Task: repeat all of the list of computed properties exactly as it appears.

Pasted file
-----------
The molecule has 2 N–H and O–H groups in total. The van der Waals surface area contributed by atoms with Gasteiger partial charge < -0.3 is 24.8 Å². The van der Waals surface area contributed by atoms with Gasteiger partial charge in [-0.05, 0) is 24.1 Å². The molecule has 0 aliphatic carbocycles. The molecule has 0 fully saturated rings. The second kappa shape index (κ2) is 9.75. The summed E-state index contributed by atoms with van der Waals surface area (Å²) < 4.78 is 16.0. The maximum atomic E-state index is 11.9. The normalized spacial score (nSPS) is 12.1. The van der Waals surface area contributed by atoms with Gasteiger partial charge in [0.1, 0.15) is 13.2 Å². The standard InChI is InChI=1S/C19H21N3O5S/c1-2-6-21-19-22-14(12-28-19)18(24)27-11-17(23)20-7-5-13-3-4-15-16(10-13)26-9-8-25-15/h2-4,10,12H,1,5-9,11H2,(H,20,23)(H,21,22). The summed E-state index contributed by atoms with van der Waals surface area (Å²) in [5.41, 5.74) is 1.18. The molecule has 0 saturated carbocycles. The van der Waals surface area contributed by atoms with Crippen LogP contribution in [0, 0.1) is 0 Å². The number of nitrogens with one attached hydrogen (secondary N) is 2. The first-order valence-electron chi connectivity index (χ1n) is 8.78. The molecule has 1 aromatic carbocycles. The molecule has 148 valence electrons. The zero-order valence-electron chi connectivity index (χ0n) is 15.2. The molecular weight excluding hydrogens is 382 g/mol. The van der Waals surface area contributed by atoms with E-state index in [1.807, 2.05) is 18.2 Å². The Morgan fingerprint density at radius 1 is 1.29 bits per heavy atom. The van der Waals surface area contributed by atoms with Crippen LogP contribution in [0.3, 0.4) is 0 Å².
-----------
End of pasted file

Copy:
The molecule has 2 N–H and O–H groups in total. The van der Waals surface area contributed by atoms with Gasteiger partial charge < -0.3 is 24.8 Å². The van der Waals surface area contributed by atoms with Gasteiger partial charge in [-0.05, 0) is 24.1 Å². The molecule has 0 aliphatic carbocycles. The molecule has 0 fully saturated rings. The second kappa shape index (κ2) is 9.75. The summed E-state index contributed by atoms with van der Waals surface area (Å²) < 4.78 is 16.0. The maximum atomic E-state index is 11.9. The normalized spacial score (nSPS) is 12.1. The van der Waals surface area contributed by atoms with Gasteiger partial charge in [0.1, 0.15) is 13.2 Å². The standard InChI is InChI=1S/C19H21N3O5S/c1-2-6-21-19-22-14(12-28-19)18(24)27-11-17(23)20-7-5-13-3-4-15-16(10-13)26-9-8-25-15/h2-4,10,12H,1,5-9,11H2,(H,20,23)(H,21,22). The summed E-state index contributed by atoms with van der Waals surface area (Å²) in [5.41, 5.74) is 1.18. The molecule has 0 saturated carbocycles. The van der Waals surface area contributed by atoms with Crippen LogP contribution in [0, 0.1) is 0 Å². The number of nitrogens with one attached hydrogen (secondary N) is 2. The first-order valence-electron chi connectivity index (χ1n) is 8.78. The molecule has 1 aromatic carbocycles. The molecule has 148 valence electrons. The zero-order valence-electron chi connectivity index (χ0n) is 15.2. The molecular weight excluding hydrogens is 382 g/mol. The van der Waals surface area contributed by atoms with E-state index in [1.807, 2.05) is 18.2 Å². The Morgan fingerprint density at radius 1 is 1.29 bits per heavy atom. The van der Waals surface area contributed by atoms with Crippen LogP contribution in [0.3, 0.4) is 0 Å².